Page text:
BORIS PASTERNAK CHRISTMAS STAR Poetry & Stories English Text

 

 

 

Boris Pasternak
Christmas Star

 

 

Christmas poem

 

Russian literature

Full text poetry

English translation

 

 

Boris Pasternak All poetry and stories > here

 

 

All Christmas Stories and Tales > here

 

 

All Christmas songs Lyrics > here

 

 

“The Christmas star” poetry by Boris Pasternak accompanies us in the scene of the birth of the baby Jesus.
In the text of Pasternak’s poem “The Christmas Star” the landscape is not that typical of Palestine but of Russia, the house of the writer Boris Pasternak. The description of the environment and landscape is very accurate and leads us as in a Christmas nativity scene, as if to illuminate Christmas, in a cold winter.

Below you can read the full text translated into English of the poetry “The Christmas Star” by Boris Pasternak.

In the top or side menu, you can read the full text by Boris Pasternak’s poem: “The Christmas Star” translated into other languages: Italian, Spanish, French, German, Chinese, etc.

Enjoy reading and Merry Christmas!

 

 

Boris Pasternak
Christmas Star

 

full text poetry

translation into English

 

 

 

A winter’s day.

The winds came howling in across

the plains, and it was

cold in the cave in the hills where the child lay.

 

The breath of an ox kept the cold at bay

for the beasts of the farm

had been stabled there and a warm

haze wafted over his bed of hay.

 

Still half asleep on their rocky protuberances

shepherds brushed off the chaff and seeds which stuck

to their furry coats and looked

out into the midnight distances.

 

Far away a field lay white beneath the snow, with a chapel nearby,

and gravestones and fences, and the shaft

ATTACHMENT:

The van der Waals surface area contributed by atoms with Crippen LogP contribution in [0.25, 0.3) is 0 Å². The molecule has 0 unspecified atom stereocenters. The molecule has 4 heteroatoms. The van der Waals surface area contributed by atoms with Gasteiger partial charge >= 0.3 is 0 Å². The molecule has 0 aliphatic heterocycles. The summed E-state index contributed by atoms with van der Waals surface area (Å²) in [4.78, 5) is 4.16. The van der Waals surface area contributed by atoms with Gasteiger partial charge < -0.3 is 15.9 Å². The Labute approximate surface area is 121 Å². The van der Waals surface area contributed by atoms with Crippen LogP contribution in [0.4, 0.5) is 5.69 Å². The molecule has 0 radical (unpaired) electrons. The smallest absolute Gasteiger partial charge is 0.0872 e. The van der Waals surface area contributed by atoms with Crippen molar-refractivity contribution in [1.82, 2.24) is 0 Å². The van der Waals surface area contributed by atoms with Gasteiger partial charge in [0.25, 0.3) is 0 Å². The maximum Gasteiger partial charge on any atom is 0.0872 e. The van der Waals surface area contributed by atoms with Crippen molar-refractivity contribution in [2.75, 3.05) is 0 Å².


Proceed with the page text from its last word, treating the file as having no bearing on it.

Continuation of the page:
of a cart sticking out of a snowdrift,

and over the cemetery the star-encrusted sky.

 

But one star till now unknown to them

seemed to twinkle close at hand, hesitant as the light

behind the window of a watchman’s hut in the night,

and it showed the way to Bethlehem.

 

Suddenly, as if it would aspire

to rival god and heaven

it flared up like a haystack, like a haybarn,

flared up like a whole farm set on fire.

 

This blazing straw-bundle broke free

and rose up, crossing all the firmament,

which in turn regarded the ascent

of this new star rather nervously.

 

Shading their eyes from the glowing flame,

summoned by this fire without precedence

which clearly had to have some significance

three astronomers hurriedly came.

 

Behind them were camels laden with gifts, and then small

donkeys in harness, followed by even smaller ones,

came trotting down the hill.

 

And in a strange way one could see the whole

of the future somewhere in the distance,

the thoughts, dreams and worlds of all the centuries, all

future art galleries and museums,

 

all elfin pranks and wizards’ schemes,

all the Christmas trees in the world, all

children’s dreams, all trembling candle-flames,

 

all paper-chains, all the magnificence of coloured tinsel …

how bitter and vicious the wind that blew in from the plains …

all the apples, the golden balls …

 

Though part of the pond was obscured by alder trees

the shepherds had a clear view of the rest between